Use cloud-init to update and install packages in a Linux VM in Azure

This article shows you how to use cloud-init to update packages on a Linux virtual machine (VM) or virtual machine scale sets at provisioning time in Azure. These cloud-init scripts run on first boot once the resources have been provisioned by Azure. For more information about how cloud-init works natively in Azure and the supported Linux distros, see cloud-init overview

Update a VM with cloud-init

For security purposes, you may want to configure a VM to apply the latest updates on first boot. As cloud-init works across different Linux distros, there is no need to specify apt or yum for the package manager. Instead, you define package_upgrade and let the cloud-init process determine the appropriate mechanism for the distro in use. This workflow allows you to use the same cloud-init scripts across distros.

To see upgrade process in action, create a file in your current shell named cloud_init_upgrade.txt and paste the following configuration. For this example, create the file in the Cloud Shell not on your local machine. You can use any editor you wish. Enter sensible-editor cloud_init_upgrade.txt to create the file and see a list of available editors. Choose #1 to use the nano editor. Make sure that the whole cloud-init file is copied correctly, especially the first line.

package_upgrade: true
- httpd

Before deploying this image, you need to create a resource group with the az group create command. An Azure resource group is a logical container into which Azure resources are deployed and managed. The following example creates a resource group named myResourceGroup in the eastus location.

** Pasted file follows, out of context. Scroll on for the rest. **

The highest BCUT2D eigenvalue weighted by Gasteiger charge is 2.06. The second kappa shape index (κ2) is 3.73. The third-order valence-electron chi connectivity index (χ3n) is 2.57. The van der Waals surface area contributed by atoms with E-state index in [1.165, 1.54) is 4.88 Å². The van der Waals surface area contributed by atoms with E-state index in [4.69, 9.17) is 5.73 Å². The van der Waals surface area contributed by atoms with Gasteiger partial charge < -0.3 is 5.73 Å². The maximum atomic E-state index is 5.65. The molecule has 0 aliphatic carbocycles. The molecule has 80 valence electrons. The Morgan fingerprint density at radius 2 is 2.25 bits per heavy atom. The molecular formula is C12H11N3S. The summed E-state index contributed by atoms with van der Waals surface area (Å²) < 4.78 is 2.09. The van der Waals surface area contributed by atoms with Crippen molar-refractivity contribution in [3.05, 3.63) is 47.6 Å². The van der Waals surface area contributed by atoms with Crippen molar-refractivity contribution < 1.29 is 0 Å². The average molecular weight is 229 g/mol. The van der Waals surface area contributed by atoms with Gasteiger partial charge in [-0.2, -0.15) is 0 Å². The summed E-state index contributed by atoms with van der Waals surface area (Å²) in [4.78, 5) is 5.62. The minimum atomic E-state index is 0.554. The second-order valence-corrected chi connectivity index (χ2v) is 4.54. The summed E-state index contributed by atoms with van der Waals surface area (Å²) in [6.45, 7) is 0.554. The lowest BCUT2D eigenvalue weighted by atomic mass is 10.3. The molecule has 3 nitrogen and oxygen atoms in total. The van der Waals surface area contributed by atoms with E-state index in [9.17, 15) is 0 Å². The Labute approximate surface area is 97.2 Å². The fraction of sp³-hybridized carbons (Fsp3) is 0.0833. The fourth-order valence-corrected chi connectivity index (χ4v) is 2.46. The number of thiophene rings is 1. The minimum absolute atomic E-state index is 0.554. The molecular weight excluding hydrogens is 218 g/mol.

az group create --name myResourceGroup --location eastus

Now, create a VM with az vm create and specify the cloud-init file with --custom-data cloud_init_upgrade.txt as follows:

az vm create \
  --resource-group myResourceGroup \
  --name centos74 \
  --image OpenLogic:CentOS:7-CI:latest \
  --custom-data cloud_init_upgrade.txt \

SSH to the public IP address of your VM shown in the output from the preceding command. Enter your own publicIpAddress as follows:

ssh <publicIpAddress>

Run the package management tool and check for updates.

sudo yum update

As cloud-init checked for and installed updates on boot, there should be no additional updates to apply. You see the update process, number of altered packages as well as the installation of httpd by running yum history and review the output similar to the one below.

Loaded plugins: fastestmirror, langpacks
ID     | Command line             | Date and time    | Action(s)      | Altered
     3 | -t -y install httpd      | 2018-04-20 22:42 | Install        |    5
     2 | -t -y upgrade            | 2018-04-20 22:38 | I, U           |   65
     1 |                          | 2017-12-12 20:32 | Install        |  522

Next steps

For additional cloud-init examples of configuration changes, see the following: